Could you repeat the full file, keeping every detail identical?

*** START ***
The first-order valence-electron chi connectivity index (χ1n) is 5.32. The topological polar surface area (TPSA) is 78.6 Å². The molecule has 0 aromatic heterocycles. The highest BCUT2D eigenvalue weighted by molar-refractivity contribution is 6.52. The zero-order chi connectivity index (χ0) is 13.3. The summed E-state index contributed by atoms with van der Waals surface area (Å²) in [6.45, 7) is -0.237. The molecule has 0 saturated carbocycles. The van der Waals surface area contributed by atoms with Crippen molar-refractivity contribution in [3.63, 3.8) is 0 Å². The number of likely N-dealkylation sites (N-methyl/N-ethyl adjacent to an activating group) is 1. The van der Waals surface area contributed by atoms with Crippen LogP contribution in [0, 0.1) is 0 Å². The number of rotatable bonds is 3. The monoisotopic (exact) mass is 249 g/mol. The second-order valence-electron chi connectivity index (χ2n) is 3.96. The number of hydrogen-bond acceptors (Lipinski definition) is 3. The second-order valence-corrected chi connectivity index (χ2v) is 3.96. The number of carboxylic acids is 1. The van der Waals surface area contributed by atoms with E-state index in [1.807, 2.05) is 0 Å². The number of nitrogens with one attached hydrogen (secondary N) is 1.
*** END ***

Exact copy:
The first-order valence-electron chi connectivity index (χ1n) is 5.32. The topological polar surface area (TPSA) is 78.6 Å². The molecule has 0 aromatic heterocycles. The highest BCUT2D eigenvalue weighted by molar-refractivity contribution is 6.52. The zero-order chi connectivity index (χ0) is 13.3. The summed E-state index contributed by atoms with van der Waals surface area (Å²) in [6.45, 7) is -0.237. The molecule has 0 saturated carbocycles. The van der Waals surface area contributed by atoms with Crippen molar-refractivity contribution in [3.63, 3.8) is 0 Å². The number of likely N-dealkylation sites (N-methyl/N-ethyl adjacent to an activating group) is 1. The van der Waals surface area contributed by atoms with Crippen LogP contribution in [0, 0.1) is 0 Å². The number of rotatable bonds is 3. The monoisotopic (exact) mass is 249 g/mol. The second-order valence-electron chi connectivity index (χ2n) is 3.96. The number of hydrogen-bond acceptors (Lipinski definition) is 3. The second-order valence-corrected chi connectivity index (χ2v) is 3.96. The number of carboxylic acids is 1. The van der Waals surface area contributed by atoms with E-state index in [1.807, 2.05) is 0 Å². The number of nitrogens with one attached hydrogen (secondary N) is 1.